Eustace, a white woman, held up a sign that said  “I will do better.” It was based on the Maya Angelou quote “Do the best you can until you know better. Then when you know better, do better.”

“Now we know better. We’ve known better. We have to act on it,” Eustace said.

She mentioned that it was important to bring her kids since her family was talking about the experiences of Eustace’s grandparents and parents.

“This is really going to be on (my kids) one day and I don’t want the gap to widen again. We’re going to make progress now and then it’s going to be up to them,” she said.

A young woman takes part in a peaceful protest against racial injustice in Avondale Estates on June 6. Photo by Dean Hesse.

Some city officials also participated including Mayor Jonathan Elmore and Commissioner Lionel Laratte, who is the city’s first Black City Commissioner.

“I’m amazed that with two days notice we got all of these people out here,” Laratte said. “It’s encouraging. It makes me happy. It makes me proud to be in Avondale and it’s the great place that I always believed it was.”

Elmore was also happy with the turnout. He’s interested in things like collective action to end systemic racism.

“That’s what I want to follow through on is working with other elected officials in the county and the state to improve the ability to buy a house, to build equity, to get free healthcare, in my opinion,” Elmore said. “If you look at the things that divide us it’s access to education, healthcare, homeownership. Those are things that are damaging for a long time and that’s what you have to fix.”

Naomi Clark takes part in a peaceful protest against racial injustice in Avondale Estates. Photo by Dean Hesse.

He hopes to be able to work with other county officials to make some changes.

“I think this is something where we have to use our collective influence to do bigger and better things for everyone’s benefit,” Elmore said.

Laratte added that the most important takeaway from the protests happening across the country is that “people looked at the videos of what was going on and I think America looked in the mirror and said, ‘This is not us.’”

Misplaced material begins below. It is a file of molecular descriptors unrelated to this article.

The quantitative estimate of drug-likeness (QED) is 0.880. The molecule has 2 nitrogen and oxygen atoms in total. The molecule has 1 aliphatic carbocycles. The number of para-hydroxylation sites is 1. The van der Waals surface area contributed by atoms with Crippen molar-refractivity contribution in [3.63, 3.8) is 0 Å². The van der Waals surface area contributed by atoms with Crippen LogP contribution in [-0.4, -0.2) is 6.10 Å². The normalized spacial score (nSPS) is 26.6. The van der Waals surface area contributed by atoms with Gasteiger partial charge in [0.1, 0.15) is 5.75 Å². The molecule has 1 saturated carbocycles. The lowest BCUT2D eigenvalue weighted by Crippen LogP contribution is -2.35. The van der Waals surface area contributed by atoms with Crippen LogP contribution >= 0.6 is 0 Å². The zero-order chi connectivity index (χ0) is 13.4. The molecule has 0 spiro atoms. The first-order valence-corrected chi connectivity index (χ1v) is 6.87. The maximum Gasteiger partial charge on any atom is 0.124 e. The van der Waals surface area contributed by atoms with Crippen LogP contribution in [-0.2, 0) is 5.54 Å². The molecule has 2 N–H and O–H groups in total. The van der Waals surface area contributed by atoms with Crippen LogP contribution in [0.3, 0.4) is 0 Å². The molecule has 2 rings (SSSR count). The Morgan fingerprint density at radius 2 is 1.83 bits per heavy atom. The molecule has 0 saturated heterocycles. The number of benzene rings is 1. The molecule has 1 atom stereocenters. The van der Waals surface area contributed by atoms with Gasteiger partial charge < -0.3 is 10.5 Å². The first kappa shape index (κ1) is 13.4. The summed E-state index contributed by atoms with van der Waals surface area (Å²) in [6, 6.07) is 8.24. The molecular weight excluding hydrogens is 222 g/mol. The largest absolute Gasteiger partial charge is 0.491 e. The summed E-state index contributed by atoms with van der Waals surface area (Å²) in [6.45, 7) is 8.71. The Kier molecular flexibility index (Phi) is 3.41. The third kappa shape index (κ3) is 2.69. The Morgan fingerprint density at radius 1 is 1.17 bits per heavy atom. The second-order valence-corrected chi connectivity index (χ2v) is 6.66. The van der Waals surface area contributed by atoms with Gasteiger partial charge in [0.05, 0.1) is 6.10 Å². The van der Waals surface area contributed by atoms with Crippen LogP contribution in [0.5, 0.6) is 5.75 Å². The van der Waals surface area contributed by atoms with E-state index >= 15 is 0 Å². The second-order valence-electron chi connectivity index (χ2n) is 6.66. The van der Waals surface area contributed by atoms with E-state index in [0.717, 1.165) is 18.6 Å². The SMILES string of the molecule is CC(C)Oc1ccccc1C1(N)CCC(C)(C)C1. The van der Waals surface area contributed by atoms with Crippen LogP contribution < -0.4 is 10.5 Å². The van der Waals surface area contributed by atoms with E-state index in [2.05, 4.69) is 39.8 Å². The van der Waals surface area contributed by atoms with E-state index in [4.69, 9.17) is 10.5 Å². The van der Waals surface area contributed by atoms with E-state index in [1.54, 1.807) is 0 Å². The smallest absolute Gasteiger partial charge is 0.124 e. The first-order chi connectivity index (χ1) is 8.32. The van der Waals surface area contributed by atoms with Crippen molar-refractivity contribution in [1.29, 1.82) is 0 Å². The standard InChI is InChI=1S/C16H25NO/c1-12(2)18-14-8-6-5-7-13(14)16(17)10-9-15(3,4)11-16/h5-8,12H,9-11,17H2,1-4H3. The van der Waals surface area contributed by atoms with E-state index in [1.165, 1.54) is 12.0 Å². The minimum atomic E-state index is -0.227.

“The fact that you’re getting so many people and a multicultural and diverse group of people means that America is looking itself in the mirror and saying, ‘This is not who we want to be,’” Laratte said. “It’s who we are but it’s not who we want to be and we’re going to change that.”

Here are some more photos from the June 6 protest in Avondale Estates: 

A young girl holds a painting she made during a peaceful protest against racial injustice in Avondale Estates. Photo by Dean Hesse.

A woman stands next to a sign that reads “HOW IS AE BEING INCLUSIVE?” during a peaceful protest against racial injustice in Avondale Estates. Photo by Dean Hesse.

People lined both sides of N. Avondale Road during a peaceful protest against racial injustice in Avondale Estates. Photo by Dean Hesse.

People stand with signs on N. Avondale Road during a peaceful protest against racial injustice in Avondale Estates. Photo by Dean Hesse.

Natlyn McGhee took part in a peaceful protest against racial injustice in Avondale Estates. Photo by Dean Hesse.

Melissa O’Shields, standing at the corner of N. Clarendon Ave. and N. Avondale Road, said, “I’ve been protesting since 1968. My first one was in Piedmont Park against the Vietnam War. I’ve marched with Ralph David Abernathy, Hosea Williams and John Lewis.” Photo by Dean Hesse.

Two men hold a large sign during a peaceful protest against racial injustice in Avondale Estates. Photo by Dean Hesse.

A woman holds a sign during a peaceful protest against racial injustice in Avondale Estates. Photo by Dean Hesse

A family takes part in a peaceful protest against racial injustice in Avondale Estates. Photo by Dean Hesse.

A woman raises her fist during a peaceful protest against racial injustice in Avondale Estates. Photo by Dean Hesse.

A man holds a sign during a peaceful protest against racial injustice in Avondale Estates. Photo by Dean Hesse.

A demonstrator took part in a peaceful protest against racial injustice in Avondale Estates. Photo by Dean Hesse.

Kecia Howson (l) and her daughter Iylan Howson, 15, took part in a peaceful protest against racial injustice in Avondale Estates. Photo by Dean Hesse.

Organizer Carol Calvert on left and other residents of Avondale Estates came together for a peaceful protest against racial injustice. Photo by Dean Hesse.

Sarah Galatioto-Ruff, pictured here, and a few neighbors helped Carol Calvert organize a peaceful protest against racial injustice in Avondale Estates. Photo by Dean Hesse.